Thursday, April 19, 2007

African American or can it just be American??


The current Essay I am working on is challenging the writings of W.E. DuBois essay on Our Spiritual Survival. This was the man who had a big part in forming the NAACP and this essay is a very beautiful piece of literature with much of it that I agree with. My challenge comes in with wondering can you be truly African and American at the same time. I don't know many Italians or Irish that go around saying I am Italian American or Irish American. The only race of people who I think this kind of thinking makes sense with are the Native Americans because they were truly the Native Americans. I am all for representing and teaching others of our original heritage and therefore keeping it alive, but I like so many others who have greatgrandparents who immagrated from another country don't go around saying that I am Italian American.
SO my question to the bloggers out there( brave enough to jump in this ring) is do you think you can be African American or shouldn't you just be American and know that with that title comes the knowledge that we are all from different original soils, cultures, and histories??

8 comments:

David said...

Well, first off, I'm a native American, as is anyone else who was born here.

I was talking with a black colleague (I am only saying that because he teaches at UNR too, not because I think I am black) and I asked him what he thought about that. His explanation made sense to me:

He asked me why I would call myself Jewish when I really am Russian. I said it defines more about my heritage. He simply replied, "I think you answered your own question."

I still say "Black"; I don't have time to say 6 more syllables beyond that.

JayBird said...

I would feel a bit awkward in telling people that I'm Scottish-American. WRT African-Americans, I think this clinging onto this particular distinction is related to slavery and the effects it had on their people (as a whole). I think it's a clinging onto a distinction that they can be proud of. People will take what they can get-- when it comes to be different/valued; however, I'm not mad about how England treated my incestors. My .02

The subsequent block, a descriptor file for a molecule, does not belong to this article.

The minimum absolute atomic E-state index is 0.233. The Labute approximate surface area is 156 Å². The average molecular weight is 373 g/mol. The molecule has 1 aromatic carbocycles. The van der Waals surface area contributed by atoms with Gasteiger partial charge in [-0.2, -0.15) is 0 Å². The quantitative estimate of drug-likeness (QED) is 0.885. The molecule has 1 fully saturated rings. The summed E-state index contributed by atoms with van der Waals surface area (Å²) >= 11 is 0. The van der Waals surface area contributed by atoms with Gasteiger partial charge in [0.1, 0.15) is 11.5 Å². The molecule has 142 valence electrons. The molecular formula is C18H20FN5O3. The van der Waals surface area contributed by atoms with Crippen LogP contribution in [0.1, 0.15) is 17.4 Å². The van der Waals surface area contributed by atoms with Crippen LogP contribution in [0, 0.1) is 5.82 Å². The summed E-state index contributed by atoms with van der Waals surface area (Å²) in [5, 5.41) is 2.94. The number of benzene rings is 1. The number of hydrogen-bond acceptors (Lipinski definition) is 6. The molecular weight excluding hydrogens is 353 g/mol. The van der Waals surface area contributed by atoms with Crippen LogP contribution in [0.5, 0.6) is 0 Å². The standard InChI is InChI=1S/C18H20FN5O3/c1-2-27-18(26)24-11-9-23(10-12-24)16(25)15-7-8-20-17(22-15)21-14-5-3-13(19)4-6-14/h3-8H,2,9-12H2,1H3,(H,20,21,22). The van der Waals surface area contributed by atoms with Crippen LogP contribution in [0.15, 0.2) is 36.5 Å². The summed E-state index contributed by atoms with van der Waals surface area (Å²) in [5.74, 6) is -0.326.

JayBird said...

Oh, man, please change "incestors" to "ancestors." Would that be considered a Freudian Slip? oh, brother.

noel said...

david- very good thoghts as always :) i suppose its true that anyone born here could say they are native american,and i agree with your colleague that we identify more sometimes with some part of who we are rather than the whole of who we are. i have irish, french and hungarian in my blood but i only claim the italian because that is the heritage i identify with the most even though i have never even been to italy. it is also the high percentage running through my veins(thats a sidenote) but i still don't go around saying i am italian american.

noel said...

jay- i think that a large part of why black people do hold onto that african title is because of the begining of their history here in america was not good at all and so then i guess they would want to claim another country first before claiming this one , maybe? maybe it is attention or as you say a way to be different, maybe? i think the problem comes in when you want to be different but the same AT THE SAME TIME!!

JayBird said...

By different, I mean that stating they're "African-American" is a way of remembering where they were taken from. They did not come here voluntarily. In a way, I think it's the current generation's way of giving respect to their ancestors.

TPluckyT said...

When we are in heaven, Jesus is going to give us a new name. Some theologians theorize that that name will describe exactly who we are. When others hear that name, they will truly "know" us.

A weird way to say that I don't see anything wrong with people describing themselves however they want.

My only concern about nationalism is that I would rather be with the sheeps than the goats.

noel said...

Tim-baa baa baa!!!

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